Tag Archives: Suzy Ismail

Jennah’s New Friends By: Suzy Ismail


ImageThis book is presumably book one of the BFF SISTERS series, however, the author’s website doesn’t list any other books in the series and it was published in 2001, so it is unknown if more books are in the works.  At 64 pages, the intended audience is girls between ages 7 and 12, but I would note that there are no illustrations and while it is broken into chapters (on average about 10 pages long) the text and layout would be daunting to the average 2nd and possibly 3rd grade student. 


Jennah lives in a neighborhood with lots of Muslims and lots of friends, but when a new girl moves in, Jennah is afraid that her best friend Yasmeen would rather be best friends with the new girl, Mariam.  Jennah not only is afraid of losing her friend, but there is a lot going on at home too, her mom is about to have a baby, her younger sister is always bothering her, and her dad is constantly away on business.  Alhumdulilah, Jennah is surrounded by supportive adults, forgiving and generous friends, and an Islamic foundation that allows her to sort out her feelings and create a Hadeeth club with All her new friends.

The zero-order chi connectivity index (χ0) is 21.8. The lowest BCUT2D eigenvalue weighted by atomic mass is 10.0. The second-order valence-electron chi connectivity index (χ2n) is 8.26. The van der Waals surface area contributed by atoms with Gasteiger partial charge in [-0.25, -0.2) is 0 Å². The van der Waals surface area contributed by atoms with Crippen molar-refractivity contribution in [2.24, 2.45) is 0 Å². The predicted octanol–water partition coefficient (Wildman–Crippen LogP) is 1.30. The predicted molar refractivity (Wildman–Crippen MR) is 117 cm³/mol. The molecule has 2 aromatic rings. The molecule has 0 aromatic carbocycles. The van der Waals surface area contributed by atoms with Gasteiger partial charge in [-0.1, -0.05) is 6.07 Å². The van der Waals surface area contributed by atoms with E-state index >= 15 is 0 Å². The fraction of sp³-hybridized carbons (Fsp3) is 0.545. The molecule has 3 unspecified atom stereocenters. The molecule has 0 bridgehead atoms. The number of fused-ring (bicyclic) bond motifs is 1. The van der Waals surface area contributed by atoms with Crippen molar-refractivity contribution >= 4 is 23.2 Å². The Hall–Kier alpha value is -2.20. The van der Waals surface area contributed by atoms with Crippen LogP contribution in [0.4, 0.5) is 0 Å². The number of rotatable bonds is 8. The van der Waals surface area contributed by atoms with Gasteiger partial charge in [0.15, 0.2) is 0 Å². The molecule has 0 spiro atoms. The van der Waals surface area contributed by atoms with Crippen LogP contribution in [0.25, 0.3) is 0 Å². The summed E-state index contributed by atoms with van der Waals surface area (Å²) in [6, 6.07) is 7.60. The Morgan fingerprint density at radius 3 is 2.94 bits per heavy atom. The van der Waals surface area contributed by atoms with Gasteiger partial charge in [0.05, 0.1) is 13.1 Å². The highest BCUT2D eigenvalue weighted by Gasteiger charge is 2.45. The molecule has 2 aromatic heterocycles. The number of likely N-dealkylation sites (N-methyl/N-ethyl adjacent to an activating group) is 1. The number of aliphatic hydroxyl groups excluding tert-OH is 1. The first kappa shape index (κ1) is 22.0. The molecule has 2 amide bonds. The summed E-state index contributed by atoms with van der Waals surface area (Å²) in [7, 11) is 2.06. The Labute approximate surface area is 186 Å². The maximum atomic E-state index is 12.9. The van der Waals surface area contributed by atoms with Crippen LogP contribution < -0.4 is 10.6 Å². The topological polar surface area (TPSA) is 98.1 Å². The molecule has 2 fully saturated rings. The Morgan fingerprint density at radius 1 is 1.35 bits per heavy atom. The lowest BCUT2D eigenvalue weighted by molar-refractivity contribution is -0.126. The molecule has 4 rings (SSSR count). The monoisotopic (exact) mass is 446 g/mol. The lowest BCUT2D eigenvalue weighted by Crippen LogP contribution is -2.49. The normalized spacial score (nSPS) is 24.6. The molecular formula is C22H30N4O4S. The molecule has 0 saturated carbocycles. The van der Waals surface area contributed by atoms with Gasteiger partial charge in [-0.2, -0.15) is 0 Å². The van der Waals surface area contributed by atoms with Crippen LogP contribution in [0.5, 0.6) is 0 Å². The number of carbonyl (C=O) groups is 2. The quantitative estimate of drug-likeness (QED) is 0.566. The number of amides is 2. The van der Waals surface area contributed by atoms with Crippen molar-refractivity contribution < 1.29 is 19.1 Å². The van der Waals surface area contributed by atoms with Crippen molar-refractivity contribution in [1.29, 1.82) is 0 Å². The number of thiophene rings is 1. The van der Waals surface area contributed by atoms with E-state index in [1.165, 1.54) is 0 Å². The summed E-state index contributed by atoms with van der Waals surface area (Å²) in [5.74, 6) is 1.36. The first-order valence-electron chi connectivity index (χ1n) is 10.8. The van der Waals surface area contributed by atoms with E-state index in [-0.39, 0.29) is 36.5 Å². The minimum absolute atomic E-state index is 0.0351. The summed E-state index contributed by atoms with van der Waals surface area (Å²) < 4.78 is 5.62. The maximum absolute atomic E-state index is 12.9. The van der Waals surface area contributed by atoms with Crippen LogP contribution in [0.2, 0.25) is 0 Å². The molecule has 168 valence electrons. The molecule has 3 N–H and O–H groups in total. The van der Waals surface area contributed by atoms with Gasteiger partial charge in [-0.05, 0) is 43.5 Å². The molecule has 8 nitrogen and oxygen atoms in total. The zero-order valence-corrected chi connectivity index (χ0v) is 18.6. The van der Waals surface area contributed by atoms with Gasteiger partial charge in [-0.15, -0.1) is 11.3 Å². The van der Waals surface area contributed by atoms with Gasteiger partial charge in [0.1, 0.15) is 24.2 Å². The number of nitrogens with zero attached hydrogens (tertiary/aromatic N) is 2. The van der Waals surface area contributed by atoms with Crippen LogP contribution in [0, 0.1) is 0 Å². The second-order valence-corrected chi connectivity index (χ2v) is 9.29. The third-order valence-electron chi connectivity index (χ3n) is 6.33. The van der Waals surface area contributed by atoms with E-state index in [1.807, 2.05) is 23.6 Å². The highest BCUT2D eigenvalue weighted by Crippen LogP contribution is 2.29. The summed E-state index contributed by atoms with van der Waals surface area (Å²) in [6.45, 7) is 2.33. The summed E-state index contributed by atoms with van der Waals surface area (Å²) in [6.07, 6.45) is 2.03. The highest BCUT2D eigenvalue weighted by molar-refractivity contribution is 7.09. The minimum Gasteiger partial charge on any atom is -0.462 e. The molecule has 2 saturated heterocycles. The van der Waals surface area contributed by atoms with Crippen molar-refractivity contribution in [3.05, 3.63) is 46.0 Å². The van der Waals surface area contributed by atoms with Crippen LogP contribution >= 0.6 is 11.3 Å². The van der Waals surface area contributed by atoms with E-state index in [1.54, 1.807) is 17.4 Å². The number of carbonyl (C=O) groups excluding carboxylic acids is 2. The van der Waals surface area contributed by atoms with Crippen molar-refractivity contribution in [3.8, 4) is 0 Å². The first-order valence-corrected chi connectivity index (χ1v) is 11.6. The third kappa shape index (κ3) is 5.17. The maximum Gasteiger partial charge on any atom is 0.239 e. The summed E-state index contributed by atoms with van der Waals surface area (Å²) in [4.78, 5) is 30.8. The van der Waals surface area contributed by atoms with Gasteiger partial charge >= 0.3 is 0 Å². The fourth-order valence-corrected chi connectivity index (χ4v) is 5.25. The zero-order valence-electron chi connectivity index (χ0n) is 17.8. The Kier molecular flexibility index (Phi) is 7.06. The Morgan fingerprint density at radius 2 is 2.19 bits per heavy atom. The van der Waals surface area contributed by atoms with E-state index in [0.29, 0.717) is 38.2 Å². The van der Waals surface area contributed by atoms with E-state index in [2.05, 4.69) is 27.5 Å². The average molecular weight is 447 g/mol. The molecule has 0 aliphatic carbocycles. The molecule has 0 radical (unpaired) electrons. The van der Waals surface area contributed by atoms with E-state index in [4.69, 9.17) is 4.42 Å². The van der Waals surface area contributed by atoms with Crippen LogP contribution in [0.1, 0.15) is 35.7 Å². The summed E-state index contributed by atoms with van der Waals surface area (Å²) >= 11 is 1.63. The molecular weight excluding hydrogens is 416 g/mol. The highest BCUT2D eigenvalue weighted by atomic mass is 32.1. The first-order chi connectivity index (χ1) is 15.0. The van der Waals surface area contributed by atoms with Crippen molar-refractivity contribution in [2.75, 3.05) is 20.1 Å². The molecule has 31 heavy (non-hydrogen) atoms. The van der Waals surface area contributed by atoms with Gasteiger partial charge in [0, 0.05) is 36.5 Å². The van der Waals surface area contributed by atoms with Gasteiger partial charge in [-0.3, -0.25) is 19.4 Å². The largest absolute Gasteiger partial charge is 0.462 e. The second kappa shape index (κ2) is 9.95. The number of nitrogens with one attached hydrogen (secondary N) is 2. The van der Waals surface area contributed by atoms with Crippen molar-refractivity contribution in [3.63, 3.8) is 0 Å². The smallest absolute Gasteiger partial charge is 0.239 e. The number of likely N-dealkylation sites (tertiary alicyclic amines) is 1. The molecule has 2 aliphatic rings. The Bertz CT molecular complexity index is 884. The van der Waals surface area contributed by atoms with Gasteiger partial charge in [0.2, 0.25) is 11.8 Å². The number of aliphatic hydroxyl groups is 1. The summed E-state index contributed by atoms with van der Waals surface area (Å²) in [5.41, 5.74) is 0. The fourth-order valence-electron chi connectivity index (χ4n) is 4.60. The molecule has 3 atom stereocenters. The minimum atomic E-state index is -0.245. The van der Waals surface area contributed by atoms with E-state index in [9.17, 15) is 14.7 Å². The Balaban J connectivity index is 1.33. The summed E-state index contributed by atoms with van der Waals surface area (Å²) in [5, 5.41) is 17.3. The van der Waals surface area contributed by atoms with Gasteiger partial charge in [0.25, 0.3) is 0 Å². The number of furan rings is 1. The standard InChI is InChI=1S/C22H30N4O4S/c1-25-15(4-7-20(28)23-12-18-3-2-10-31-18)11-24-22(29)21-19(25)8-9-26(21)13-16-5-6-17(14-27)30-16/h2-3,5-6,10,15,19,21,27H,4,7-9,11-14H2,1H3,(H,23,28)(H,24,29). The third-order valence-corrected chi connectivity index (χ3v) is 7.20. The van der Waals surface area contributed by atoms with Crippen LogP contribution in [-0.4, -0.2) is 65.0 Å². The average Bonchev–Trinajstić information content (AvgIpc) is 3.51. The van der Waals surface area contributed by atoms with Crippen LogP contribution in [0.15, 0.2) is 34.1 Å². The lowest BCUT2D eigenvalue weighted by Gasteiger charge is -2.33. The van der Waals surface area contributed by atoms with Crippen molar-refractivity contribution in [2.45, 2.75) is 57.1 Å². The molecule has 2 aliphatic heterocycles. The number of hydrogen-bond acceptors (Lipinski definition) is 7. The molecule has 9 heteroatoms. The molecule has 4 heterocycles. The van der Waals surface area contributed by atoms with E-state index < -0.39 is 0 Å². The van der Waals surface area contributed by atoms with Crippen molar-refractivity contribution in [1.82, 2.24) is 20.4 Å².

I love that it is a clean book for the elementary age group, the girls do not have boyfriends and while hijab is mentioned in passing, the girls are a group of kids that are dealing with the constant struggle of all girls that age: friends.  Each girl in the BFF club is from a different background, Arab, Pakistani, African American, one’s parents are converts, and at the end a non-Muslim joins the group, truly someone for every reader to identify with.  I think most every girl reading this book can relate to the struggles amongst friends, being the new kid, having younger siblings, trying to fit in, and jealousy, all topics touched on, however the book is an awkward read.  I can’t decide if the book is a short story that got too long, or a novel that wasn’t fleshed out.  The beginning drags on as the foundation of who all the characters are is established, and at times Jennah seems very whiney and immature with problems that wrap-up with little explanation or insight.  Everything often seems too “perfect” and Jennah’s problems petty when all the surrounding characters are so over the top forgiving and generous.  The book left me wanting to know more about the backgrounds of the supporting characters, and more about how Jennah felt.  I think readers may get lost with all the characters, but if they can sort it out, I think they will see themselves and their friends in the pages dealing with the same issues they deal with every day.




I probably wouldn’t teach this book for the intended audience, or share it as a book club, however, one-on-one the book would be a great starting point for a discussion with a girl having problems with friends.